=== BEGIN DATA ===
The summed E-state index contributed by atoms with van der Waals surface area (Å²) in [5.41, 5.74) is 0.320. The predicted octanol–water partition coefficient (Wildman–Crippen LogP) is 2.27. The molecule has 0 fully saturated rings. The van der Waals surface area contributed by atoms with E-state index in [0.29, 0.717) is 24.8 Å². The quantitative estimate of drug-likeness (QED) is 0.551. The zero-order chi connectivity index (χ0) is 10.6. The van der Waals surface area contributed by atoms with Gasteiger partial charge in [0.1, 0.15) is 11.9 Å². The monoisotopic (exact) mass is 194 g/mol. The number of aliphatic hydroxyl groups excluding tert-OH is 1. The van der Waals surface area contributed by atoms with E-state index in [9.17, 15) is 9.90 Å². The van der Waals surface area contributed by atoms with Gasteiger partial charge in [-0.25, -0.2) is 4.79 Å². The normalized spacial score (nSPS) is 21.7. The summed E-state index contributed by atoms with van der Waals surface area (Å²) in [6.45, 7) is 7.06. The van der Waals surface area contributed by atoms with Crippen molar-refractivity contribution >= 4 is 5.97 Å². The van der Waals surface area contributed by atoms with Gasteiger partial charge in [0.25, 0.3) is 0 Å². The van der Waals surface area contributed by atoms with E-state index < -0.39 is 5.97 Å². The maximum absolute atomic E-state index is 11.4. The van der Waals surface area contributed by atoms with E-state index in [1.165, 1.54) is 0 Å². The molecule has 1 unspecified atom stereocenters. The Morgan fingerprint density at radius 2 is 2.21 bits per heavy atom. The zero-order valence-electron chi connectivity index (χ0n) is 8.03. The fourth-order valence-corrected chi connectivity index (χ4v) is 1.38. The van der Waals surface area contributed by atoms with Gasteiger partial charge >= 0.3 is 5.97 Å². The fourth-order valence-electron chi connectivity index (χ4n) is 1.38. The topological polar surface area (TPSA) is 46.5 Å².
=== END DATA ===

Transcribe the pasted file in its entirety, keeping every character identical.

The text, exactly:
The summed E-state index contributed by atoms with van der Waals surface area (Å²) in [5.41, 5.74) is 0.320. The predicted octanol–water partition coefficient (Wildman–Crippen LogP) is 2.27. The molecule has 0 fully saturated rings. The van der Waals surface area contributed by atoms with E-state index in [0.29, 0.717) is 24.8 Å². The quantitative estimate of drug-likeness (QED) is 0.551. The zero-order chi connectivity index (χ0) is 10.6. The van der Waals surface area contributed by atoms with Gasteiger partial charge in [0.1, 0.15) is 11.9 Å². The monoisotopic (exact) mass is 194 g/mol. The number of aliphatic hydroxyl groups excluding tert-OH is 1. The van der Waals surface area contributed by atoms with E-state index in [9.17, 15) is 9.90 Å². The van der Waals surface area contributed by atoms with Gasteiger partial charge in [-0.25, -0.2) is 4.79 Å². The normalized spacial score (nSPS) is 21.7. The summed E-state index contributed by atoms with van der Waals surface area (Å²) in [6.45, 7) is 7.06. The van der Waals surface area contributed by atoms with Crippen molar-refractivity contribution >= 4 is 5.97 Å². The van der Waals surface area contributed by atoms with Gasteiger partial charge in [0.25, 0.3) is 0 Å². The van der Waals surface area contributed by atoms with E-state index < -0.39 is 5.97 Å². The maximum absolute atomic E-state index is 11.4. The van der Waals surface area contributed by atoms with E-state index in [1.165, 1.54) is 0 Å². The molecule has 1 unspecified atom stereocenters. The Morgan fingerprint density at radius 2 is 2.21 bits per heavy atom. The zero-order valence-electron chi connectivity index (χ0n) is 8.03. The fourth-order valence-corrected chi connectivity index (χ4v) is 1.38. The van der Waals surface area contributed by atoms with Gasteiger partial charge >= 0.3 is 5.97 Å². The fourth-order valence-electron chi connectivity index (χ4n) is 1.38. The topological polar surface area (TPSA) is 46.5 Å².